Moving on to the showpiece, and the dollar signs for Tata…the 2.2litre diesel engine. When you look at the figures, you’d expect some serious ass-hauling, but don’t get exactly that, and Jaguar doesn’t pretend that this is going to haul around town. There’s quite a bit of turbo lag when pulling off, but once you’re on the boil the torque mated to the 8speed gearbox makes it a gem on the road. I can’t believe that this is the original 2.2litre diesel that’s been making its way around the LandRover-Jag stable. There isn’t that heavy diesel turbo shove when you’re pulling out to overtake, but the gearbox takes over there making sure it keeps the engine in the right rev range to pull the speed up quickly enough. Small diesel engines in bigger executive saloons never blow your hair back, but it does what it’s made to do so very well. It cruises comfortably, and returns great fuel economy (5.4l/100km claimed).

Gearshift Dial. Different.

The 2.2 also employs start-stop system (although we couldn’t get it to work in our car at all). Apparently Jag’s start-stop system shows a 40% improvement on start-stop timing than its direct competitors. I couldn’t comment because ours never worked.

I was quite surprised at how balanced the Jag was on the road. It’s not as dynamic as the 5-series, but it doesn’t pretend to be. It strikes a beautiful balance between a luxury cosseted ride and still has great dynamics. We pushed the car through the twisties and on some very badly tarred B-roads and I can say that it handled everything pretty damn well. Getting up to very illegal speeds I didn’t feel as confident as I do in the rear-wheel Germans, but this is so negligible I shouldn’t even be writing it. But did. Where I think this Jag hits the nail on the head is for those who want a comfortable ride, without being saucy. I would however say that if ride is your thing, I’d opt out of the larger low-profile rubber and get something a with a little more cushioning.

In case you were wondering, she stops on a dime, with no fade, and with supreme confidence.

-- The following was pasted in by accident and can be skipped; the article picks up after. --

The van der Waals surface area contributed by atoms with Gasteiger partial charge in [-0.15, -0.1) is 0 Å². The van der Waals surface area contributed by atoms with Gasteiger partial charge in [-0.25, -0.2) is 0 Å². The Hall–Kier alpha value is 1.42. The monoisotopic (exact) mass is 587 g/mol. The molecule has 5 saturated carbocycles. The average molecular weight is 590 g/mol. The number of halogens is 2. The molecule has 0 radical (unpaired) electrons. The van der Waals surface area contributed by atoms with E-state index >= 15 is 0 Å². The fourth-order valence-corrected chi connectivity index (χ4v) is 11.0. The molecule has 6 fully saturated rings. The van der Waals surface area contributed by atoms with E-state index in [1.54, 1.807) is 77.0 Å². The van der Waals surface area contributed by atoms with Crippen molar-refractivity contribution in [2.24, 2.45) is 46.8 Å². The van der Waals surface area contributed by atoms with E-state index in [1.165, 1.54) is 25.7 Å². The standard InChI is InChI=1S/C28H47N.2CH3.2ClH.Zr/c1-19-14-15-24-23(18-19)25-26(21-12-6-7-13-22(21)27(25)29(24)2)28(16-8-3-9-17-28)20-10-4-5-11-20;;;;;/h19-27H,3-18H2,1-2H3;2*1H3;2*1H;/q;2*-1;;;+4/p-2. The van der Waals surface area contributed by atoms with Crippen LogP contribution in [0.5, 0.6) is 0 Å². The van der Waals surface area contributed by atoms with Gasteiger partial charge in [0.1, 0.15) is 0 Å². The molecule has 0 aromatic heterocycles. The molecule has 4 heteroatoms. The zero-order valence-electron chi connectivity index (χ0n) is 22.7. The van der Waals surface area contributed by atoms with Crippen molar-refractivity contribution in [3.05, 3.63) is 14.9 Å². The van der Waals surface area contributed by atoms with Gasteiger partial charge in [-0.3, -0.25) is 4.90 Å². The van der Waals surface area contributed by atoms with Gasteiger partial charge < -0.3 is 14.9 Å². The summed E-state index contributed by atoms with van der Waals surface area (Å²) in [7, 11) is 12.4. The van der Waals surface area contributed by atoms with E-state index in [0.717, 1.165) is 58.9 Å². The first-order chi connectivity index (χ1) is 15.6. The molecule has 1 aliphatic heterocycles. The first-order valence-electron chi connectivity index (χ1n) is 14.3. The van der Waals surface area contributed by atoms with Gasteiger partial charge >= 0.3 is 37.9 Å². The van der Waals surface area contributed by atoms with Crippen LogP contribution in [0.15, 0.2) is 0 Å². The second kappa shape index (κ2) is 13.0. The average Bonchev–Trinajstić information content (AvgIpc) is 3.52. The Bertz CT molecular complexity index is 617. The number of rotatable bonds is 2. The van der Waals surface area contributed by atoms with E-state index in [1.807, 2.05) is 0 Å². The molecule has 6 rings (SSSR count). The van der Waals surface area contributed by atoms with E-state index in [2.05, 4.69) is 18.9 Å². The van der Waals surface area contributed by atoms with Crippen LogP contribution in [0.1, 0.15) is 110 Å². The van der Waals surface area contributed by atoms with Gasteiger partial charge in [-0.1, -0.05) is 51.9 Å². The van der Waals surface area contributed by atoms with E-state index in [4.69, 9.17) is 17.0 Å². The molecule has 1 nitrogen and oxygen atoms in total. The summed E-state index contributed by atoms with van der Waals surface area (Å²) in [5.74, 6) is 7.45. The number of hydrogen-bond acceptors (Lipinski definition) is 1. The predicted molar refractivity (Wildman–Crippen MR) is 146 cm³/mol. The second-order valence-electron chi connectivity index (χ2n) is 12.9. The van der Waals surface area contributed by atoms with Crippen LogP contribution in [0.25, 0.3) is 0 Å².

Rear end.

If you’re in the market for an executive saloon that’s comfortable, has a supremely up-market interior and an efficient engine, then it’s going to be a tough call between the Germans and the Jag. The new 5 does everything supremely well, but the Jag is special and unique and that’s got to count for something. The Audi’s interior is a technological masterpiece but the front wheel drive can’t dynamically compete. The Mercedes is for the guy who just sold his 1997 Camry and I couldn’t think of anything more boring to drive, or look at.

They have a big job to educate that a Jaguar is now within the German marquee price bracket. This XF 2.2 starts at R452 000 for the Luxury specification, so don’t overlook the Jaguar, because it really isn’t just an old man’s car.

For more information visit www.jaguar.co.za

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VW Passat – 2011

I’m sure quite a few of you have seen the latest VW ad for the Passat with the Darth Vader kid in it. It’s such a great ad, and co-incidentally quite a good car too.

I recently got behind the wheel of the 2011 VW Passat, in both guises – 2.0TDI DSG and 1.8TSI Manual. It was at a ride and drive event for VW’s sedan launches on their 60th year anniversary. There’s quite a few new variations of the models coming, from the Vivo, new Polo sedan and of course, the South African favourite, the Jetta. My focus, however was on that Passat.

The Passat has always been positioned as a mid level executive sedan, since its first iteration in way back when in the 80’s. There was an update late 2000’s but the unit has always struggled to bring in the numbers they’d hoped. It sells in incredible numbers in the UK, mainly as a popular rep-mobile and something different from the BMW 3Series and Audi A4’s that sell in droves as fleet cars for the corporates.